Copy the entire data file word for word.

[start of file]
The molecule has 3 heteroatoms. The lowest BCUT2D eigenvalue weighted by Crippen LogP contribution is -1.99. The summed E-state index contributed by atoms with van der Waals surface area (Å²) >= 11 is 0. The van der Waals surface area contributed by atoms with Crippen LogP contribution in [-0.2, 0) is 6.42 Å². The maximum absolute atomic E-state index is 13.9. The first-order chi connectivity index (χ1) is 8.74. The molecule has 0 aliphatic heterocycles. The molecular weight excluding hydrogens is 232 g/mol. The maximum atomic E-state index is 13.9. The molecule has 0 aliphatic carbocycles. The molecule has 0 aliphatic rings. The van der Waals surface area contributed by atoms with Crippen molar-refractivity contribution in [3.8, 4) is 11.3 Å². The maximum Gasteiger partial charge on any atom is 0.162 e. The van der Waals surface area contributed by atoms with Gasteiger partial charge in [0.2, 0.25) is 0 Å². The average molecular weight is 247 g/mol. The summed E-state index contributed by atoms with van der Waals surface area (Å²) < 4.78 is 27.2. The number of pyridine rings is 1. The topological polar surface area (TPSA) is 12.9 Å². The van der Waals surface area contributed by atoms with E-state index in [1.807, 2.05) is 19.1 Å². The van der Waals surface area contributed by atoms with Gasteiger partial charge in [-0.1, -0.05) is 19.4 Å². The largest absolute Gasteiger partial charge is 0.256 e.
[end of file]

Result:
The molecule has 3 heteroatoms. The lowest BCUT2D eigenvalue weighted by Crippen LogP contribution is -1.99. The summed E-state index contributed by atoms with van der Waals surface area (Å²) >= 11 is 0. The van der Waals surface area contributed by atoms with Crippen LogP contribution in [-0.2, 0) is 6.42 Å². The maximum absolute atomic E-state index is 13.9. The first-order chi connectivity index (χ1) is 8.74. The molecule has 0 aliphatic heterocycles. The molecular weight excluding hydrogens is 232 g/mol. The maximum atomic E-state index is 13.9. The molecule has 0 aliphatic carbocycles. The molecule has 0 aliphatic rings. The van der Waals surface area contributed by atoms with Crippen molar-refractivity contribution in [3.8, 4) is 11.3 Å². The maximum Gasteiger partial charge on any atom is 0.162 e. The van der Waals surface area contributed by atoms with Gasteiger partial charge in [0.2, 0.25) is 0 Å². The average molecular weight is 247 g/mol. The summed E-state index contributed by atoms with van der Waals surface area (Å²) < 4.78 is 27.2. The number of pyridine rings is 1. The topological polar surface area (TPSA) is 12.9 Å². The van der Waals surface area contributed by atoms with E-state index in [1.807, 2.05) is 19.1 Å². The van der Waals surface area contributed by atoms with Gasteiger partial charge in [-0.1, -0.05) is 19.4 Å². The largest absolute Gasteiger partial charge is 0.256 e.